I do not know if I was taught this, or if I realized it through life experience, but it is my belief that you do not hurt people you love. I know this is simplistic. We all know very well that we do hurt the ones we love. (The ones we shouldn't hurt at all. . .) And sometimes it is with acute deliberation. We either need to prove something to ourselves or to another. It is actually amazing how often, in retrospect, I have consciously done this, and the variety of reasons or rationalizations that I have used. And then there is the big general question that haunts my every waking and sleeping moment. "Is this love?" Followed closely by its red-headed step-child, "What is love?"
A very well-known person who is respected for her advice column and recently had a best selling book got into an on-line controversy about a statement that she made. Actually, she tried to stay out of the fray and the disagreement was largely among her commentors. A year later it cropped up again. She is so much younger than I that I blame my general disagreement with her philosophy on the fact that my life experience has been extremely various, and I KNOW better. I also seldom, if ever, had to do a brief hiatus with heroin to clear my mind in order to come to a decision. She is read by so many that turn to her for help in their moments of confusion, and her advice is always so unilateral. I feel it is dangerous, and, in fact, when the subject was re-introduced this year, it was someone who started out by saying why they thought her advice was dangerous.
I think we never stop learning and it is not a good idea to think our viewpoint is right for everyone. I had a conversation with my daughter today and we were both growing increasingly uncomfortable. Finally I said I thought this was the type of conversation we should have over martinis. It was SO not mother-daughter, but SO chick to chick. I kind of felt like I should not have said many of the things I said, but, on the other hand, I am glad she knows my viewpoint, and she already knows I am anything but coy.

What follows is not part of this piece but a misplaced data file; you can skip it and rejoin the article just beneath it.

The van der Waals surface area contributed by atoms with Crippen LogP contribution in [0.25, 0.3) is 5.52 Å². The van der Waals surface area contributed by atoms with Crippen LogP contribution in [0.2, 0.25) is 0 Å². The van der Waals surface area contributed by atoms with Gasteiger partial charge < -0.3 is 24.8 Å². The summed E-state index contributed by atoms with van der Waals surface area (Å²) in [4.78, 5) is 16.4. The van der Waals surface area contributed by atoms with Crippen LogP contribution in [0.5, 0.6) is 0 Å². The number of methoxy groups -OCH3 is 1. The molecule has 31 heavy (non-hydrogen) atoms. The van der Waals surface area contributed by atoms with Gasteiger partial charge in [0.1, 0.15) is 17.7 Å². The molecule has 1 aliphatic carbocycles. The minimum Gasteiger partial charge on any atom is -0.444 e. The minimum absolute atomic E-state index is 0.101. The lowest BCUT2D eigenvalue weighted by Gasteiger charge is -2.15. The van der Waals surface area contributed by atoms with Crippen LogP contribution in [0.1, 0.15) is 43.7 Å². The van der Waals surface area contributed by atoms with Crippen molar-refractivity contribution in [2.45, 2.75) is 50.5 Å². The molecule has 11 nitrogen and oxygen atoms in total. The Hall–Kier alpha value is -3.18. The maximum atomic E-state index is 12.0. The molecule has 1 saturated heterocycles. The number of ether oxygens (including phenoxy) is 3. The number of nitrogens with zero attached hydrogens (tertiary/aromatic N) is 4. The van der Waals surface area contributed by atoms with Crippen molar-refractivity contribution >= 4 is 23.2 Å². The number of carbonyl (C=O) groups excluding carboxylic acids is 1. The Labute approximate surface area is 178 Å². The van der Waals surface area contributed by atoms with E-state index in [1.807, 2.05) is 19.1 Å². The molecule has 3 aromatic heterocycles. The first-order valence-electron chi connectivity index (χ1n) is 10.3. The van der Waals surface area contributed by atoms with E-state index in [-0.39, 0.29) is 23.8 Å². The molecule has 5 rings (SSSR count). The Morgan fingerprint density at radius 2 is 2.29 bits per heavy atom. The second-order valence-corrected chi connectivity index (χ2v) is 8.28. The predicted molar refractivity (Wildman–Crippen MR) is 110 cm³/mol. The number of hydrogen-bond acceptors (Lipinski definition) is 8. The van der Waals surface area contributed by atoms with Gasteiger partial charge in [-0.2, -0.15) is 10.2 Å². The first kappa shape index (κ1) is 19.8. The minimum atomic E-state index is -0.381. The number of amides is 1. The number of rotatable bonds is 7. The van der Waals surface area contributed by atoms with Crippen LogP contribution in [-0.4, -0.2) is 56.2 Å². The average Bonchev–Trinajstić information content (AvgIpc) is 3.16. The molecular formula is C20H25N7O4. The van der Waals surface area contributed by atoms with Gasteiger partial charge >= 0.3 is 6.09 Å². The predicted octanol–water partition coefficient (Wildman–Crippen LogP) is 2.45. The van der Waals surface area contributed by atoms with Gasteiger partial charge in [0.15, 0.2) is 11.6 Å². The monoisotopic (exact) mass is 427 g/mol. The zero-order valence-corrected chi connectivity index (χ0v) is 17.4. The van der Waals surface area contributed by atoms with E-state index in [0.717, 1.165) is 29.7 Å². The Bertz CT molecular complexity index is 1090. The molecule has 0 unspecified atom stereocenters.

Nevertheless, when I made the remark about the martinis, she said she wondered if the baby would wake up when we shifted her from one car to another. We neither of us said, "Ahem." but it was an "ahem" moment if ever there was one. Yeah, you DON'T want to know what we were discussing. Not that the subject has not come up previously in my blogs and fiction, cuz it has. But a blog, whether it is true or not, I like to believe is anonymous. The thing that we agreed on was that what ever may seem to be the right thing to do at one moment in your life, may in fact later be the wrong choice. And you can never be sure. How can you even think you are sure if you are over the age of twenty? (Under that age, saying you are sure is utterly meaningless, even to yourself.) And you are never going to know until experience shows you whether it is right or wrong. So, if it is going to hurt someone, for whatever reason, the one thing that I know about love, or even consideration or empathy, is don't hastily make a decision that will hurt someone. Circumstances may change for any number of reasons and you may wish you had a do over. I am betting many of you already know this. I bet many of you wish you had a do-over for lots of events in your life. I know I do. It may be for a marriage, or a break up, or just for picking out what color coat you wanted. Whatever. You may not get the do-over, so stop and think. And, take a freakin' long time to do it. If it feels right is NOT a good reason to do something. Not if love, whatever the heck that is, is involved. Anywhere.
I do not fear pain. I have learned a lot from it. I know it goes away. But still, there are times when I have a choice about whether or not to inflict pain. And even though I know it will go away, they will get over it, be better for it, I hope I will choose not to inflict that pain.
But what the heck. I do. Don't I?
Photo Attribution: Oh, fuck. That's my grandma.